Drawing upon a wide array of cultures that he’s witnessed on his travels and taking influence from Acid House, disco, and funk, MoM stirs up dancefloors with sets that take the listener on an auditory around-the-world trip.

In Conversation

With an affinity for acid house, disco, and funk, MoM has traveled the world both as a DJ and producer. We talked to him what he’s been up during the summer and over lockdown.

 What inspired you to do what you're doing?

For as long as I can remember, I have always been passionate about music. From about 20 to 40, I worked in A&R, disc recording, marketing, and sales for other artists. And now for a few years I’ve been on the other side.  

Do you think you'll ever change direction?

I would like to continue working in music forever, that's why a couple of years ago we decided to create a home booking agency. The future’s uncertain but I’m always thinking about it.

What advice would you give your younger self today?

It's funny, I think about that often. Well, the first would be to fight for your dreams, and the second and most important is that work beats talent.

Do you consider your work a luxury or a necessity?

Undoubtedly, it’s a bit of both. We are fortunate to do what we do but at the same time we assume the risk of not doing it and dedicating ourselves to it.

How do you keep yourself inspired?

Inspiration is something that comes and goes, and I can't control it. I get scared when time passes and I have no inspiration, but one day, you get up, you sit in front of the computer, you open a project, and there it is. Normally, I am more inspired when I play in different places, but for example, over quarantine I made more tracks than ever.

What do you do when you're not "working"?

I like to play sports, especially table tennis. I started playing in '96 or '97 and if I'm in Spain, I usually play two or three times a week.

What do you want people to take from your work?

I just tell people to listen without rushing.

What are you currently listening to, reading, or watching?

I listen to music daily. It is something that I think is fundamental. I listen to classical, flamenco, and many different types of music. Although I don’t read as much as I should, a few weeks ago I finished a book that I had been behind on for a long time called Regina: 2 de Octubre no se olvida (translating to October 2 will not be forgotten) by Antonio Velasco Piña, in which he writes about the student revolution in Mexico at the end of the 60s, but from an incredible point of view. And a few weeks ago, I got hooked on The Blacklist—it's not the best Netflix series, but it entertains me and evades me.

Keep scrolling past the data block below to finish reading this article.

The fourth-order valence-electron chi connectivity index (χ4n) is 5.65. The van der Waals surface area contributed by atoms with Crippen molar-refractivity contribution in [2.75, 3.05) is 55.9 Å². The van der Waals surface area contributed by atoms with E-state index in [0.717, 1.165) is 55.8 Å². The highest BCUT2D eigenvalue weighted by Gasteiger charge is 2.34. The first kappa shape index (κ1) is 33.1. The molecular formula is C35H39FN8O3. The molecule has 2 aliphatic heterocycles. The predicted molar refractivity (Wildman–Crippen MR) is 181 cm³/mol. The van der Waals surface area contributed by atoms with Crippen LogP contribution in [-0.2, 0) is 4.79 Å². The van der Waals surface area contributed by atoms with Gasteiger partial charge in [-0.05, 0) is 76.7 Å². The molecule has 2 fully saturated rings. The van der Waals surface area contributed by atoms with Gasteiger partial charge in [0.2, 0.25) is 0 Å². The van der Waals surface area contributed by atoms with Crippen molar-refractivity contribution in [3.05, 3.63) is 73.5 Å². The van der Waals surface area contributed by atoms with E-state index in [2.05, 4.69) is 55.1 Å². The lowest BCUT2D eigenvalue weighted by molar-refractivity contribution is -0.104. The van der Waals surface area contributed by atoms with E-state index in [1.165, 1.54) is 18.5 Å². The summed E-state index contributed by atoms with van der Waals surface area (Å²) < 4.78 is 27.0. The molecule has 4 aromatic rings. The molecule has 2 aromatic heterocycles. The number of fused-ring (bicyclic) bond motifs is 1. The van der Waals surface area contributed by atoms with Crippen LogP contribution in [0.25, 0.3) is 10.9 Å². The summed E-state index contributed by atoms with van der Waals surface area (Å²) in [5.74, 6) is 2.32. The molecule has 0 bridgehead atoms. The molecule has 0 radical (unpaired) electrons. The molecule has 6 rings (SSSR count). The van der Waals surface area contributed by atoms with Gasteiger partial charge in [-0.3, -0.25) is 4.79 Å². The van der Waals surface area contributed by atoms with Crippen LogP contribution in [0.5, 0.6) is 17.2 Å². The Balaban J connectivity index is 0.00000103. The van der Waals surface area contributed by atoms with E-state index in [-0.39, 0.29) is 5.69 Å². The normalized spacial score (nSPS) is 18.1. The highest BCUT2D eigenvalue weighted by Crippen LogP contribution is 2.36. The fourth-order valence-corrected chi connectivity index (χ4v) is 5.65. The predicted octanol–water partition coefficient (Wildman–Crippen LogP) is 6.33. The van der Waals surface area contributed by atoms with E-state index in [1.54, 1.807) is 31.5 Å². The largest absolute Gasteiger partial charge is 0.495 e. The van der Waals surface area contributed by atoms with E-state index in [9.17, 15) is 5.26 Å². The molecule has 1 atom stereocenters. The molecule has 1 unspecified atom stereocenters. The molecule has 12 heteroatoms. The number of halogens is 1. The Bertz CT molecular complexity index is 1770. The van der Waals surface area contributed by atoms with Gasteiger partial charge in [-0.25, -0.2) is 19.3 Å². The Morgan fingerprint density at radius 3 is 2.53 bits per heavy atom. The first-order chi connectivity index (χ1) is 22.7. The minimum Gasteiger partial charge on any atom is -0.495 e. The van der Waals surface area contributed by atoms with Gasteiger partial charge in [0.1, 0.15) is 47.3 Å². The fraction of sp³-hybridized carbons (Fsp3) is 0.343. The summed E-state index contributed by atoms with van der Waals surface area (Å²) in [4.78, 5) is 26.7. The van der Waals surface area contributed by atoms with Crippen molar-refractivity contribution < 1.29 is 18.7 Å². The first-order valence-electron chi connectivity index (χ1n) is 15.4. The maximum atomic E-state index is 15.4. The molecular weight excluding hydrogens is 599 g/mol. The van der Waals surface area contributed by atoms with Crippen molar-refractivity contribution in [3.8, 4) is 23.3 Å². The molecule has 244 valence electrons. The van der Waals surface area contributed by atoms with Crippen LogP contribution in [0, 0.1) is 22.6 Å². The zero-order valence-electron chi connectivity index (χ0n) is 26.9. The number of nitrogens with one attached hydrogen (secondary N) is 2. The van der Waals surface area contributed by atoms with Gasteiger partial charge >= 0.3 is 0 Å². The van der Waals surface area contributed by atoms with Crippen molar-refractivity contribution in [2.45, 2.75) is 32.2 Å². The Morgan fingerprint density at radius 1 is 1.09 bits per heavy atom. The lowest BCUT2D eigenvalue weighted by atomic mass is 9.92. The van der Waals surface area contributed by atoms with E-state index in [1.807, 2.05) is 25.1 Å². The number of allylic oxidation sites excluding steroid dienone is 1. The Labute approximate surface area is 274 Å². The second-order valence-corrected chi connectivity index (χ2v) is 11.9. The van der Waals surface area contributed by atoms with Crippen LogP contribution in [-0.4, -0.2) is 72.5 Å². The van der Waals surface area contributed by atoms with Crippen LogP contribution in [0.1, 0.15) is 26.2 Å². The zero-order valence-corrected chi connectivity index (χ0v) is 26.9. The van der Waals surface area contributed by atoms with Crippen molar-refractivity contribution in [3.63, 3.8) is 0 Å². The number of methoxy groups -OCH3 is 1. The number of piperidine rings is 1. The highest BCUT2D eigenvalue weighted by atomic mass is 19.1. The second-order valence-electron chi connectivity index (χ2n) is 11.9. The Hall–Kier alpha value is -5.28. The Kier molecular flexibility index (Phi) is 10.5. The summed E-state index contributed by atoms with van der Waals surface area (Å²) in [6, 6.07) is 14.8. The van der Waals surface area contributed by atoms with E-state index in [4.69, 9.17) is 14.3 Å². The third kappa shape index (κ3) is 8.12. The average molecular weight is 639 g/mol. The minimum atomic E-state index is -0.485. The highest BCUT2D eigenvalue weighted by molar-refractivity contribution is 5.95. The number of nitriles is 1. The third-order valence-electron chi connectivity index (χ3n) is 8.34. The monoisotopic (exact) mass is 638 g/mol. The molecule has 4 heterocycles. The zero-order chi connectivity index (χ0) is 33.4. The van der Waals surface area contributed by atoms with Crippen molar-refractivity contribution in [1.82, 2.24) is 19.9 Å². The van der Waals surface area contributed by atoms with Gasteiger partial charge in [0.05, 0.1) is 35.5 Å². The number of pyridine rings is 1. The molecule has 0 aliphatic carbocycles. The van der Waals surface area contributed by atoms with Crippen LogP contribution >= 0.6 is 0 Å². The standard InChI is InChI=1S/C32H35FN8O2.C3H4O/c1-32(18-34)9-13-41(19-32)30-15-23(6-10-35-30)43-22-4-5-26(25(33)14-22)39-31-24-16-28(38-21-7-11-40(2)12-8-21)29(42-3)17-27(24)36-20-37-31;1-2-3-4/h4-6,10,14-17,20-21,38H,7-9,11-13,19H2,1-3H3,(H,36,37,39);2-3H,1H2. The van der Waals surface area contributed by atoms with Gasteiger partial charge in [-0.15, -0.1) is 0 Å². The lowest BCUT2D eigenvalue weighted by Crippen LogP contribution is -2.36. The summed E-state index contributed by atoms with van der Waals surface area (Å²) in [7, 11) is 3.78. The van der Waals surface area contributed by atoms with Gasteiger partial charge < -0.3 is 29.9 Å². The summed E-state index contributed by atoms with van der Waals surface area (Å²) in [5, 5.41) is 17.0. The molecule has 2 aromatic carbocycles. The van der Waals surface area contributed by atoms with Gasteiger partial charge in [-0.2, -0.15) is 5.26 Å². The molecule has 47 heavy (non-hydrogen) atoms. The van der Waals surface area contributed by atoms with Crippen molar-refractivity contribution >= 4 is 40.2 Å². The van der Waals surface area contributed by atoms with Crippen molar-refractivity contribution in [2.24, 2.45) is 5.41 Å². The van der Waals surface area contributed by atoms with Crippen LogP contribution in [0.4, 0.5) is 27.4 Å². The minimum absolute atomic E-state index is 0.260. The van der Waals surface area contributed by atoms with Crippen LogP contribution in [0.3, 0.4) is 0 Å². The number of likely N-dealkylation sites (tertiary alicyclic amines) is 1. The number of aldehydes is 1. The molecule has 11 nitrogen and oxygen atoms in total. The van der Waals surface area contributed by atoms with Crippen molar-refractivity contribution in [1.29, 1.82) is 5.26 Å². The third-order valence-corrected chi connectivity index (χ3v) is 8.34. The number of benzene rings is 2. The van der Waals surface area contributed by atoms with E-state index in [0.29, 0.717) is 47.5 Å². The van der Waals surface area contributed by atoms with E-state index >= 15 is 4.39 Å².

Which record or artist influences you most?

I can’t pick just one. I think Michael Jackson's Thriller is the best album ever. I still remember when my mother gave me the cassette for my birthday. When I was older I started listening to music from the 60s and 70s. I discovered The Beatles, The Doors, The Rolling Stones.

If you had to half the amount of technical gear you travel with, how would your creative processes change?

I would adapt. I am a survivor.

Is your craft/industry/profession democratic?

Of course not. There are few people who know how to combine art and business equally. Most do not.

What's the oldest thing you own?

Don't ask me why, but I lost one of the best vinyl collections you can dream of.

What's the most enjoyable thing in life?


What was the last law you broke?

I don't remember. I usually respect the law.

As a musician, do you feel any obligations during this global pandemic?

Not as a musician, but as a person. I can only offer to help those who need it.

What do you think something like a global pandemic does to collective/individual creativity?

It is complicated, because a problem as global as this should awaken collective conscience, but at the same time, people are having such a bad time that it is normal for them to focus on solving their problems first.

Did the isolation influence your creative process?

A lot. I saw it as an opportunity that I had not had in the previous years, and it worked.

Name three records that help you through crisis times.

The The’s Dusk, Fisher Z’s Going Deaf for a Living, and Familiar! by Invisible Limits.

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